They paved paradise, and put up a parking lot. Well, some universities are certainly pleasant environments but perhaps not paradisaical. And many of them do have parking lots. Or car parks as we like to say in our quaint way.
Clark Kerr, former chancellor of the University of California at Berkeley, beyond being remembered for his extraordinary work in developing higher ed in that state, is renowned for two major observations about parking. His first, much cited and frequently modified, was that as Chancellor he found
the three major administrative problems on a campus are sex for the students, athletics for the alumni, and parking for the faculty.
Another highly accurate comment was his pithy summary of the essence of a university, which he suggested consists of
a series of individual faculty entrepreneurs held together by a common grievance over car parking.
Disappointingly though he had little to say on the need for car parking rankings of universities.
Inside Higher Ed a few years back offered a helpful commentary on university car parking issues in which it noted that parking reformers in the US were looking to make major changes to traditional approaches to car parking including charging people more for rockstar parking spots. “Demand-based parking” means that the best spots near the centre of campus and high-traffic buildings would cost the most and spaces at the edge of campus would cost less.
Some UK universities have undoubtedly adopted similar approaches with other features being evident too including paying more for guaranteed spaces and less for a ‘license to hunt’ for a space. Others have introduced differential parking charges based on engine size and emissions ratings. Still more have sought to reduce spaces and promote cycling and public transport. Nottingham is still the only city in the UK which has introduced a Workplace Parking Levy which means that the universities pay the City Council a fee for every car parking space.
Again though we have a chronic lack of parking ranking information about US or UK universities. Until now that is. Thanks to the wonderful people at HESA, who have recently published a set of estates related data about UK HE, Wonkhe is now able to present a breakthrough league table, the very first car parking ranking for the sector. It’s a masterpiece of sophistication and sheer data manipulation cleverness if we say so ourselves and it knocks all of those other smart alec rankings, from the silly Spiked thing to the one about astronauts, very much into a cocked hat.
“Hi everyone – DK here – you might remember me from such posts as “Here’s some data”, “Look at all this data”, and “I’ve got some data to show you”. The HESA Estates data release from earlier this month is a veritable trove of insight on campus parking, offering both information on the number of spaces available and the proportion of each of the staff and student body that commute in various ways. Because the data set also offers staff and student FTE figures for the year in question (2016/17) it was easy enough to convert this information into a proxy of parking demand by vehicle – using a value of 1 for sole drivers and – guessing at a modal value – 0.5 for car-sharers. Comparing this with the number of available spaces gives us an ease of parking value – 100% means that there is one space per imputed vehicle, more than this means there are spaces to spare, and less means you’ll be struggling to park.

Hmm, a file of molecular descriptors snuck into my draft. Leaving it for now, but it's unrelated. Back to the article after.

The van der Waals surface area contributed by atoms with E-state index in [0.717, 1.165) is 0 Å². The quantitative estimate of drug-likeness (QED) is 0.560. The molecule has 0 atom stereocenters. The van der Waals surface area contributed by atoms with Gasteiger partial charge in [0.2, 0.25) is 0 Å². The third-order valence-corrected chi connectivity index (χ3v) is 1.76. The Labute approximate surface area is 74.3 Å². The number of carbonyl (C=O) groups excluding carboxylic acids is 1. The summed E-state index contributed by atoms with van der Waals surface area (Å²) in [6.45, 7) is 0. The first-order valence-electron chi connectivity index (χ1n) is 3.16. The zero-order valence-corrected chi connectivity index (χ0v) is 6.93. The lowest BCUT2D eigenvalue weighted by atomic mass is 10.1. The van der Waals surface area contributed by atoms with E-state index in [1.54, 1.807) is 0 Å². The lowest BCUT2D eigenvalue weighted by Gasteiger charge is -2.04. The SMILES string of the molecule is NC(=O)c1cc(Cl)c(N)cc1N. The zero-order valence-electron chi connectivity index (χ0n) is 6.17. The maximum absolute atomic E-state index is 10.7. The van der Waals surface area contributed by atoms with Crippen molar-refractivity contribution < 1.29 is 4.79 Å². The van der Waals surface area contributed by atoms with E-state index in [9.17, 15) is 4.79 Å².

However – not all institutions provided these splits, so in those cases I used regional figures from the most recent National Transport Survey (and devolved variants). This is a decent proxy, but is not sensitive to the unique setting of each campus, so I’ve added a column flagging where this substitution has been made. Institutions that have not even provided a value for the number of parking spaces they have are not featured in this table.
You can search to highlight the institution you are interested in, or use the filter to create regional or mission group tables. Note that each sub-table is ranked independently – rankings from the main table are not preserved.”
That ranking in full
There is much to get excited about in here, not just about which university has the most spaces and which is best able to meet the needs of staff and students (for car parking, not the other things Clark Kerr suggested) and how early do staff at the Royal Central School of Speech and Drama and Guildhall School of Music and Drama have to get up to secure one of their two (2!) car parking spaces. There is much, much more to chew on.
And here’s the table in all its glory with Portsmouth proudly occupying the top slot. Which university is going to pave its paradise in the coming year and put up a parking lot to guarantee them the top slot? Get planning all you Estates Directors…